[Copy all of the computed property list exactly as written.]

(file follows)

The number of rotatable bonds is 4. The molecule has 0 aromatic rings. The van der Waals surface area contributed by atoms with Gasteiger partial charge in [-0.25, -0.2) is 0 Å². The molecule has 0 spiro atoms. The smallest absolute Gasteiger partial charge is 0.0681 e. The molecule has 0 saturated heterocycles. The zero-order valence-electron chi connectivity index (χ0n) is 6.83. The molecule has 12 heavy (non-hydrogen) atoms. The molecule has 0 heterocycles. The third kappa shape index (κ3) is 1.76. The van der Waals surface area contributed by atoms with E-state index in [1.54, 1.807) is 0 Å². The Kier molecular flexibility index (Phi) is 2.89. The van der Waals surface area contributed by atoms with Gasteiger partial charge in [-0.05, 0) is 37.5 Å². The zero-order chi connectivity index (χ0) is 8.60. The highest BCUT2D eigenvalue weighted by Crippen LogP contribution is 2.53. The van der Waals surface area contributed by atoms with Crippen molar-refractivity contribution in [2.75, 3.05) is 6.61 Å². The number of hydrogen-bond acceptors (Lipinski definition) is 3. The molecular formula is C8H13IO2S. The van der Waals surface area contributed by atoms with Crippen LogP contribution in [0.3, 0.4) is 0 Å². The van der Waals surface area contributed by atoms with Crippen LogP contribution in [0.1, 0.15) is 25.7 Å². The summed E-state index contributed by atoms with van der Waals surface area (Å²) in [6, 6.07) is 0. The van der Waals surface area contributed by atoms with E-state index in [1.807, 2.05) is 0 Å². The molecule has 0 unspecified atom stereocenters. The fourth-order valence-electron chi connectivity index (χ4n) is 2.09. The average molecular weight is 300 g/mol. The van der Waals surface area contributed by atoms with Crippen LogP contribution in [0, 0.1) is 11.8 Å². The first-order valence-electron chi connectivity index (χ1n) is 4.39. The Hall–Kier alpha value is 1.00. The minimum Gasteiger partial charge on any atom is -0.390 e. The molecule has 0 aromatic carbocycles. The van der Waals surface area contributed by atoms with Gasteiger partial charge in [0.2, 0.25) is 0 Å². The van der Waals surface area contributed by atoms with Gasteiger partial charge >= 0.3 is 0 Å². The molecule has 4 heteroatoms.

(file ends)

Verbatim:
The number of rotatable bonds is 4. The molecule has 0 aromatic rings. The van der Waals surface area contributed by atoms with Gasteiger partial charge in [-0.25, -0.2) is 0 Å². The molecule has 0 spiro atoms. The smallest absolute Gasteiger partial charge is 0.0681 e. The molecule has 0 saturated heterocycles. The zero-order valence-electron chi connectivity index (χ0n) is 6.83. The molecule has 12 heavy (non-hydrogen) atoms. The molecule has 0 heterocycles. The third kappa shape index (κ3) is 1.76. The van der Waals surface area contributed by atoms with E-state index in [1.54, 1.807) is 0 Å². The Kier molecular flexibility index (Phi) is 2.89. The van der Waals surface area contributed by atoms with Gasteiger partial charge in [-0.05, 0) is 37.5 Å². The zero-order chi connectivity index (χ0) is 8.60. The highest BCUT2D eigenvalue weighted by Crippen LogP contribution is 2.53. The van der Waals surface area contributed by atoms with Crippen molar-refractivity contribution in [2.75, 3.05) is 6.61 Å². The number of hydrogen-bond acceptors (Lipinski definition) is 3. The molecular formula is C8H13IO2S. The van der Waals surface area contributed by atoms with Crippen LogP contribution in [0.3, 0.4) is 0 Å². The van der Waals surface area contributed by atoms with Crippen LogP contribution in [0.1, 0.15) is 25.7 Å². The summed E-state index contributed by atoms with van der Waals surface area (Å²) in [6, 6.07) is 0. The van der Waals surface area contributed by atoms with E-state index in [1.807, 2.05) is 0 Å². The molecule has 0 unspecified atom stereocenters. The fourth-order valence-electron chi connectivity index (χ4n) is 2.09. The average molecular weight is 300 g/mol. The van der Waals surface area contributed by atoms with Crippen LogP contribution in [0, 0.1) is 11.8 Å². The first-order valence-electron chi connectivity index (χ1n) is 4.39. The Hall–Kier alpha value is 1.00. The minimum Gasteiger partial charge on any atom is -0.390 e. The molecule has 0 aromatic carbocycles. The van der Waals surface area contributed by atoms with Gasteiger partial charge in [0.2, 0.25) is 0 Å². The van der Waals surface area contributed by atoms with Gasteiger partial charge >= 0.3 is 0 Å². The molecule has 4 heteroatoms.